What Bean is White Bean Hummus Made From?
If you search white bean hummus, you’re likely to find white bean hummus recipes using several different types of white beans. But, if you follow me, you know I take white bean selection very seriously. After all, I did write The Ultimate Guide on White Beans!
White beans come in a variety of shapes, sizes and shades of white. They have different tastes, textures and cook times. Where one type of white bean might be great in a soup or stew, another white bean will make an incredible white bean hummus. For that purpose, I give you: The Navy Bean.
What Are Navy Beans?
Navy beans, also known as Pea beans or Small White beans, are (you’ve probably already guessed) small, pea-sized white beans. The name Navy beans refers not to their color, but to their popularity as a staple food for the U.S. Navy in the 1900s. Navy beans have a mild, nutty flavor and become soft and creamy when cooked. So soft and creamy, in fact, that I think Navy bean hummus might actually be more satisfying that garbanzo bean hummus.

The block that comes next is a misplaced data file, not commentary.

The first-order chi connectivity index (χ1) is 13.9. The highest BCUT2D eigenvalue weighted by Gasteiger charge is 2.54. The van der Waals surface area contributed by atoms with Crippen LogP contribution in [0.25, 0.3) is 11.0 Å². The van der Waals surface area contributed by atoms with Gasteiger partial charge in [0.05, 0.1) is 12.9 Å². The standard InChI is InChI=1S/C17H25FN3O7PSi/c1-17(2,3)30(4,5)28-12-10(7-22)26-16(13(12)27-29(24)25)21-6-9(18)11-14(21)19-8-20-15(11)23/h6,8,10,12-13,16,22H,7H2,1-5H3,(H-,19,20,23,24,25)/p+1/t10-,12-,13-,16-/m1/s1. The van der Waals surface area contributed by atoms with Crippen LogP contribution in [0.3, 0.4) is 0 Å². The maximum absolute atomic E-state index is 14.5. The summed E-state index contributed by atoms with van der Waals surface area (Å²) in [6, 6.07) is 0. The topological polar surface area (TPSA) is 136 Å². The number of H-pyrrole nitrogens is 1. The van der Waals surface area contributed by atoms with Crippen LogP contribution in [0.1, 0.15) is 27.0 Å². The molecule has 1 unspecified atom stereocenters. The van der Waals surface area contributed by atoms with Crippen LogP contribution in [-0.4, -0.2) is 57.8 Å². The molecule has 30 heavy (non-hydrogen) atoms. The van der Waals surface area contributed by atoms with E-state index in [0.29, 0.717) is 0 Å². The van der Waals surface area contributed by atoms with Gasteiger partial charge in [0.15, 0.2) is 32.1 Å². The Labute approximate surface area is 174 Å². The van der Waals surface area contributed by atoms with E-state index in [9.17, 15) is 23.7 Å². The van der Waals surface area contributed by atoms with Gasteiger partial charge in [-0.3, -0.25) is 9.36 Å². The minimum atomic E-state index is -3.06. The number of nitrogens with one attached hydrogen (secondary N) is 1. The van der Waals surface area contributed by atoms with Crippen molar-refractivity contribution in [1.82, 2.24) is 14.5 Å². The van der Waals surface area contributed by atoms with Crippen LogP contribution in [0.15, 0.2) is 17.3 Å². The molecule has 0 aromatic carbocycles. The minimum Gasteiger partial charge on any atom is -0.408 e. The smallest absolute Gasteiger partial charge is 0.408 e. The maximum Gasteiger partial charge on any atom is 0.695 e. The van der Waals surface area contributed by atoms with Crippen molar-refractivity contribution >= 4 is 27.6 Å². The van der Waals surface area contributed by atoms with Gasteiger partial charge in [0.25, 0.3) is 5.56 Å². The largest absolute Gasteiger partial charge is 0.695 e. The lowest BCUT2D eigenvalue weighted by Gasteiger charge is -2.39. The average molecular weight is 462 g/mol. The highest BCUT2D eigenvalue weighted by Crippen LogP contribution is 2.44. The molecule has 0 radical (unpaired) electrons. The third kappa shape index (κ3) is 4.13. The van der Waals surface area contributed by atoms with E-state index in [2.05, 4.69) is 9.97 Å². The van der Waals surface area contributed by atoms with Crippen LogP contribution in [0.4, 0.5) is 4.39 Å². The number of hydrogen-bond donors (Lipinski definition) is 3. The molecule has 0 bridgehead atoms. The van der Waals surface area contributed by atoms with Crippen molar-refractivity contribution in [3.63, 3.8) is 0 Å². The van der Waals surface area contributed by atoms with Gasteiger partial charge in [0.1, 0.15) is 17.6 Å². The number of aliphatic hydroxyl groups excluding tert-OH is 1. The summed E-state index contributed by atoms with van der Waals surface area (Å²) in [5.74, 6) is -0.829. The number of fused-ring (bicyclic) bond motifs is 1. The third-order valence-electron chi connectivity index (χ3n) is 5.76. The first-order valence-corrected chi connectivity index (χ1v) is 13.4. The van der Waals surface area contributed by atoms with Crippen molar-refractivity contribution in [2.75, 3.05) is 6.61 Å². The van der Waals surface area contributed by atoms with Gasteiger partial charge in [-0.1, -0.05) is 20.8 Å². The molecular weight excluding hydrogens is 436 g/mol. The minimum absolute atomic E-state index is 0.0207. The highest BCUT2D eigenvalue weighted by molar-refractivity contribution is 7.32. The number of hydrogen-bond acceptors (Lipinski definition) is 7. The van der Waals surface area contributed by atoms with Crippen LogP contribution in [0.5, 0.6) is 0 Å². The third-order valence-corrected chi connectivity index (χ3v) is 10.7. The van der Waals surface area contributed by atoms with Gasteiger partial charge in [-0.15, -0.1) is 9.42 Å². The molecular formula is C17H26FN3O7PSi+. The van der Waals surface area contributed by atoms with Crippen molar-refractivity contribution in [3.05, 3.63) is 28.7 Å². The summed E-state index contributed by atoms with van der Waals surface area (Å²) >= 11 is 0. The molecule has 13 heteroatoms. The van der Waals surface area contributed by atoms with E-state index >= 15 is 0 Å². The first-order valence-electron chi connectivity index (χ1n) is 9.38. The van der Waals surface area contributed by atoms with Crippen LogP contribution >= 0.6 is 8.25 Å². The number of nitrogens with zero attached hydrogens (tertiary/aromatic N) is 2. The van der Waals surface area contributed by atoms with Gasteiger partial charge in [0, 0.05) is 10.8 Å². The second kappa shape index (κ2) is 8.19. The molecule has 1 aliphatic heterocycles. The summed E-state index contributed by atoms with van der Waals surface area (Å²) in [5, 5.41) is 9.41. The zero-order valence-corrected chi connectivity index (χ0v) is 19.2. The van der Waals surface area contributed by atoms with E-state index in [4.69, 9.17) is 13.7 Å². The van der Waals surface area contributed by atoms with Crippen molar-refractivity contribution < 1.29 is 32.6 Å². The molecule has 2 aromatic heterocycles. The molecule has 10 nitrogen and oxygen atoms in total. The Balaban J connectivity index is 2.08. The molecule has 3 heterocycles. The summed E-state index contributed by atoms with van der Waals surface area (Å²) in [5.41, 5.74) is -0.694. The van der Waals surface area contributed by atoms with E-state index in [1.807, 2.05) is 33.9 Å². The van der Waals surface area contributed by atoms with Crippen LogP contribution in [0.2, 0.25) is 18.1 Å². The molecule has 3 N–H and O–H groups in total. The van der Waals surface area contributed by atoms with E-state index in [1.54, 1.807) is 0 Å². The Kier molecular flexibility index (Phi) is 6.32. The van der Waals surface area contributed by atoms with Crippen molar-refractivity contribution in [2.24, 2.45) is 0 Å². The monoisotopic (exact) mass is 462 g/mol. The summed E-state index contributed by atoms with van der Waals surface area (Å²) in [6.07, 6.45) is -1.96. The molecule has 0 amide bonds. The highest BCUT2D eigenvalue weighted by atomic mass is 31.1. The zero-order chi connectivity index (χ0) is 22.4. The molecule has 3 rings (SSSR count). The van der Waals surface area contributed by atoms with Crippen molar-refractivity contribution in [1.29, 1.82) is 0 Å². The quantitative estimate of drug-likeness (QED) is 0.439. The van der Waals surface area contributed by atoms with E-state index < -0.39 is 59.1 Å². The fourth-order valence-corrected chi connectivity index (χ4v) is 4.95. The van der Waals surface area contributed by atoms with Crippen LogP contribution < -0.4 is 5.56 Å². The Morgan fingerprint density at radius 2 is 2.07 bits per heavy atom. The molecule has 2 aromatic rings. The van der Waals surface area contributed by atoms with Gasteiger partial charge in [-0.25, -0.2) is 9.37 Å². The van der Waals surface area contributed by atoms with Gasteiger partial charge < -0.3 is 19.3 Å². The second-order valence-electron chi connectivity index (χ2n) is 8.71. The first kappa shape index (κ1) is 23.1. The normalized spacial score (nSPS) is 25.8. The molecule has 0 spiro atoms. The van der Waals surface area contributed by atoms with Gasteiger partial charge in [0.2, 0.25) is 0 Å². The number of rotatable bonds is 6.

How to Make Navy Bean Hummus
When I make hummus, whether it’s navy bean hummus or made with garbanzo beans, I like to start with dried beans. I soak them overnight and then simmer them in my multi-cooker the next day. After ~2 hours on the high slow-cook setting, they’re soft and ready to be made into hummus.
Then I simply combine them with tahini, extra virgin olive oil, lemon juice, fresh garlic, salt and some water in my high-speed blender. After a couple of minutes of blending, these creamy white beans are rendered into one of the best hummus experiences you’ll ever have!